By Vladimir Soldatkin and Vera Eckert
MOSCOW/FRANKFURT (Reuters) -Russian President Vladimir Putin has ordered that Wintershall Dea and OMV be stripped of multi-billion-dollar stakes in gas extraction projects in Russia’s Arctic.
Under presidential decrees published late on Tuesday, stakes held by OMV and Wintershall Dea in the Yuzhno-Russkoye field and in the Achimov projects are to revert to newly created Russian companies.
“The presidential decree is further confirmation: Russia is no longer a reliable economic partner and is unpredictable – in every respect,” a Wintershall spokesperson said in a written reply to a Reuters’ enquiry.
“OMV is currently reviewing the presidential decree and may take further steps to preserve its rights,” OMV said in a press release.
OMV said it adjusted the value of its 24.99% holding in the gas field in Western Siberia in 2022 and expected no further negative effects on its results.
Kremlin spokesman Dmitry Peskov told a daily conference call with reporters on Wednesday that the decrees do not mean that Russia has embarked on confiscation of assets of so-called “unfriendly countries”.
“Those companies that leave the market, they either sell or transfer assets – it all depends on negotiations,” he said. “But there was and is no process of asset seizure.”
The Kremlin’s biggest seizure of foreign assets in Russia comes after what Putin casts as a declaration of economic war by the West over Russia’s decision to send thousands of troops into Ukraine in February 2022.
Russian entrepreneurs have gained control over some major Western assets in Russia including Carlsberg’s eight breweries as well as Danone’s enterprises.
Hundreds of billions of dollars worth of Russian state assets have been frozen in the West as have assets of Russian businessmen and investors. Germany last year took control of a major Russian-owned Schwedt oil refinery which supplies 90% of Berlin’s fuel.
Separately, Austria’s Raiffeisen Bank International, one of the banks in Europe most exposed to Russia, said on Tuesday it would take a nearly 28% stake in Austrian construction group Strabag as the two companies try to limit their Russia ties.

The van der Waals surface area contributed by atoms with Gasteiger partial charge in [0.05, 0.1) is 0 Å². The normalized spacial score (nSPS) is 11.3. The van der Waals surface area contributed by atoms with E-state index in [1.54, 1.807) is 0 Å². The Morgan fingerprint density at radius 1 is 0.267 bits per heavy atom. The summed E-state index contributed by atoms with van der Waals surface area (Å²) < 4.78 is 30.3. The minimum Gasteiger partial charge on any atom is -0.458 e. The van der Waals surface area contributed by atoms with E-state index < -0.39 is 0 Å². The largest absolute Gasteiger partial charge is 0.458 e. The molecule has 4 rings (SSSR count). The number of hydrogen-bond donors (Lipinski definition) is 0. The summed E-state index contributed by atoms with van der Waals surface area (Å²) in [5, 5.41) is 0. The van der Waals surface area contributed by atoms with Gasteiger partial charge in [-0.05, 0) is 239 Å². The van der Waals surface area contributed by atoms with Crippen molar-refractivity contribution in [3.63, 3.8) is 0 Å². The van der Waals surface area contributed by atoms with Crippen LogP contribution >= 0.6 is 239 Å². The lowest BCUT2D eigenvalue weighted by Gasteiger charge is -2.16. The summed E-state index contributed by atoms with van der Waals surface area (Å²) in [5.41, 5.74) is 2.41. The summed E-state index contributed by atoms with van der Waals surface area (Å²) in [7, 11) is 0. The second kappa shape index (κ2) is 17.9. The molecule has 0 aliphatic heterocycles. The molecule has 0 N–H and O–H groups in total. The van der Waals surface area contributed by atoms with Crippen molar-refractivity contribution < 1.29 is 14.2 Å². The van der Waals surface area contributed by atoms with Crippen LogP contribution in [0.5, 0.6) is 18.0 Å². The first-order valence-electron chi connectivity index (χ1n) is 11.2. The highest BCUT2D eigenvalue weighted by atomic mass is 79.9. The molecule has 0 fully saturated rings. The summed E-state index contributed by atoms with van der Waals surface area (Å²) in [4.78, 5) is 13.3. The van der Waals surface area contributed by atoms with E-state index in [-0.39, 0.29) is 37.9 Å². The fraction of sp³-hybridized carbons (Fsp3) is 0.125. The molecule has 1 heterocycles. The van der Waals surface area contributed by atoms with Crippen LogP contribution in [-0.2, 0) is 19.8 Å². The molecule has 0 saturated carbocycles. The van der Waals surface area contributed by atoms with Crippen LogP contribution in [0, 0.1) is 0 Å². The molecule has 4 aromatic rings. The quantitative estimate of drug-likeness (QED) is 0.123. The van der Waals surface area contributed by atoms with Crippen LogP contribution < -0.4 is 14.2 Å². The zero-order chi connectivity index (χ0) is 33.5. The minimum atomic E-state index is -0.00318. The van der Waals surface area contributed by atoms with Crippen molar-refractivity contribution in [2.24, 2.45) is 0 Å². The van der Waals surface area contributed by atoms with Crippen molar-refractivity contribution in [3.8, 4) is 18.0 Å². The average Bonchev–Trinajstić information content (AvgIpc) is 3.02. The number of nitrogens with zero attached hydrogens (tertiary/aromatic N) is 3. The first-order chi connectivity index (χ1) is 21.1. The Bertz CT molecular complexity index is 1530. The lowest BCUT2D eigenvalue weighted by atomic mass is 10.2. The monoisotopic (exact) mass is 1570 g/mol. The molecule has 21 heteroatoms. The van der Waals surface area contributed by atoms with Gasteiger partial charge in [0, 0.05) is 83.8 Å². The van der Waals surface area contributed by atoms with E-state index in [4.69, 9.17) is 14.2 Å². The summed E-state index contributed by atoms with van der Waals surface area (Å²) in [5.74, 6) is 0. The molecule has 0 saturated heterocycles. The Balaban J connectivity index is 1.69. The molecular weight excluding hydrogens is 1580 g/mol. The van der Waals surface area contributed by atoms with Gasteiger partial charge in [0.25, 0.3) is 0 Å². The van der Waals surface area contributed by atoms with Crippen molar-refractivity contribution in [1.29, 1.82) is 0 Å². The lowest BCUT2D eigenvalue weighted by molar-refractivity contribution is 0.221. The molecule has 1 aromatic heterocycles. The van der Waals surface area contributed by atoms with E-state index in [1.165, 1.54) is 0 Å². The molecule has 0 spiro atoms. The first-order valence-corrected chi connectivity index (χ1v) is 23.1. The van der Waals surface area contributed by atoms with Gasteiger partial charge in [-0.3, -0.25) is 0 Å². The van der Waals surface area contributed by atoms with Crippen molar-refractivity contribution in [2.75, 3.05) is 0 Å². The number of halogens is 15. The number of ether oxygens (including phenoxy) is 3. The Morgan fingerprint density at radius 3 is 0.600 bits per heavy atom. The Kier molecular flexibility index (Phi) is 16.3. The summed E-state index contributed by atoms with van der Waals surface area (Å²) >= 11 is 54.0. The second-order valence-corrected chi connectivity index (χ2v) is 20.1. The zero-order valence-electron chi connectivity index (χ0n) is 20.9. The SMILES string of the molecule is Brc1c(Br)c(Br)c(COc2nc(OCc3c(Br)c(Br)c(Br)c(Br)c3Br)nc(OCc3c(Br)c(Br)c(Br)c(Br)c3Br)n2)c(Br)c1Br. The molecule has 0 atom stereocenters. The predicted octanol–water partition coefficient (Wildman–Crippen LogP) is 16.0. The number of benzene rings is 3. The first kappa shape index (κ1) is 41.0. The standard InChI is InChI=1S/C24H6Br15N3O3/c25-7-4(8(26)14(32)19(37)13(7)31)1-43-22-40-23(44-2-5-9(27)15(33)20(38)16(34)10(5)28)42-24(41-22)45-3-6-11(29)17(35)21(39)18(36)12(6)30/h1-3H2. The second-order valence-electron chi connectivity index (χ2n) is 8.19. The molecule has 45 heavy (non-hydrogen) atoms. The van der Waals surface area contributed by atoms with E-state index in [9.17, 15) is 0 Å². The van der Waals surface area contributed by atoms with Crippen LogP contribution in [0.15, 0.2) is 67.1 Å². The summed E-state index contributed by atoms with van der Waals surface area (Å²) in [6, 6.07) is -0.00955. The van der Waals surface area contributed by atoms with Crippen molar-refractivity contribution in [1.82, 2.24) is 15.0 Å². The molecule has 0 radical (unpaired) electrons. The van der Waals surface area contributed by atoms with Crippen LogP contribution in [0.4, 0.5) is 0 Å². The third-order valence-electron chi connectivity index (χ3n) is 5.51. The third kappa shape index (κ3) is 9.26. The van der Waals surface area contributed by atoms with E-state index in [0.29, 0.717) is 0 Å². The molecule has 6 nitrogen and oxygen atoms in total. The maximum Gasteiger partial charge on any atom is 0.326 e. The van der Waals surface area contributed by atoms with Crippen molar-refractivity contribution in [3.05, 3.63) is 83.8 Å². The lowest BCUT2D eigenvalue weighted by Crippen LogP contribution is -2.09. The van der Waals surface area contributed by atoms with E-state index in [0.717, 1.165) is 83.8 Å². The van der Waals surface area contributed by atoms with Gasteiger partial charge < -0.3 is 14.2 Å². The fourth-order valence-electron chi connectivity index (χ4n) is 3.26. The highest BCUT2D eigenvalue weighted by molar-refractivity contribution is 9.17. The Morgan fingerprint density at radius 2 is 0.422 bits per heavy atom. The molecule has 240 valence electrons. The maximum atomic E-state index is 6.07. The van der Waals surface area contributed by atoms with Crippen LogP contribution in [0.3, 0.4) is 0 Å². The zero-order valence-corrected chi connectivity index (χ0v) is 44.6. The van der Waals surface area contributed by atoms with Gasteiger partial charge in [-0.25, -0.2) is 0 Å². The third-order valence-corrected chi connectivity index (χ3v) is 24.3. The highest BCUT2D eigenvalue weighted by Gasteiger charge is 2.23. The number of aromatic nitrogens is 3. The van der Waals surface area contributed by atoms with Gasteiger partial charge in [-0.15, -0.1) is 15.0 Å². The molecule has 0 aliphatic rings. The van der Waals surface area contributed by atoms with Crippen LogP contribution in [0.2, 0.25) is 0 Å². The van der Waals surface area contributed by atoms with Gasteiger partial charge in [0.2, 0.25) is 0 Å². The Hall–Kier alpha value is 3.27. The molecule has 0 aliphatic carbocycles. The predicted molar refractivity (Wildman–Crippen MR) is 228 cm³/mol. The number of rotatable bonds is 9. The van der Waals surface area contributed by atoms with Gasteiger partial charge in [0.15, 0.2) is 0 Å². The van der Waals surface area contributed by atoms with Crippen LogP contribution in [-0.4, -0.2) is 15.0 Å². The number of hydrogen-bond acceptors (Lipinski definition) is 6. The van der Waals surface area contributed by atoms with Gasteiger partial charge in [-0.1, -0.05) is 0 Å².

According to Putin’s decrees, the stakes in the Achimov projects are to be transferred to specially set up limited liability companies and subsequently offered for evaluation and sale to a little known company called Gazovyye Tekhnologii.
OMV’s assets will be subsequently sold to the joint stock company SOGAZ, which provides insurance to Gazprom.
Proceeds from the sales will be placed in special accounts owned by their former foreign owners.
All corporate agreements previously in force are no longer valid, according to the decrees.
Wintershall Dea, a joint venture between BASF and Russian billionaire Mikhail Fridman’s investment firm LetterOne, financially deconsolidated the assets, including Siberian gas fields Yuzhno Russkoye and Achimov, which it co-owns.
The Putin decrees formalise a loss of control that BASF and Wintershall Dea have flagged since January 2023. The decrees said the move was to safeguard national interests amid the illegal and unfriendly actions of the West in relation to Russian assets.
Wintershall Dea CEO Mario Mehren in July ruled out selling the assets to Fridman because he is subject to Western sanctions.
Mehren has said his company was looking into ways to recover at least some of the damages incurred, including arbitration and legal claims.
BASF said on Wednesday that the company learned of this information from the news and was currently analysing the situation in detail.
The company reported a net loss in 2022 hit by a 7.3 billion euro impairment caused largely by the deconsolidation of Wintershall Dea AG in Russia.
OMV initially expected to incur losses of 1.5-1.8 billion euro ($1.64-$1.97 billion) from the Russian pullout. All activities with Russian participation, including Wintershall Dea’s stake in the Nord Stream pipeline as well as joint ventures with gas producer Gazprom are to be legally separated by mid-2024. Both the Yuzhno-Russkoye field and the Achimov projects are located in the Yamal-Nenets region in Russia’s far north.
(Reporting by Vladimir Soldatkin; additional reporting by Patricia Weiss in Frankfurt; editing by Guy Faulconbridge, Jason Neely and Jane Merriman, Kirsten Donovan)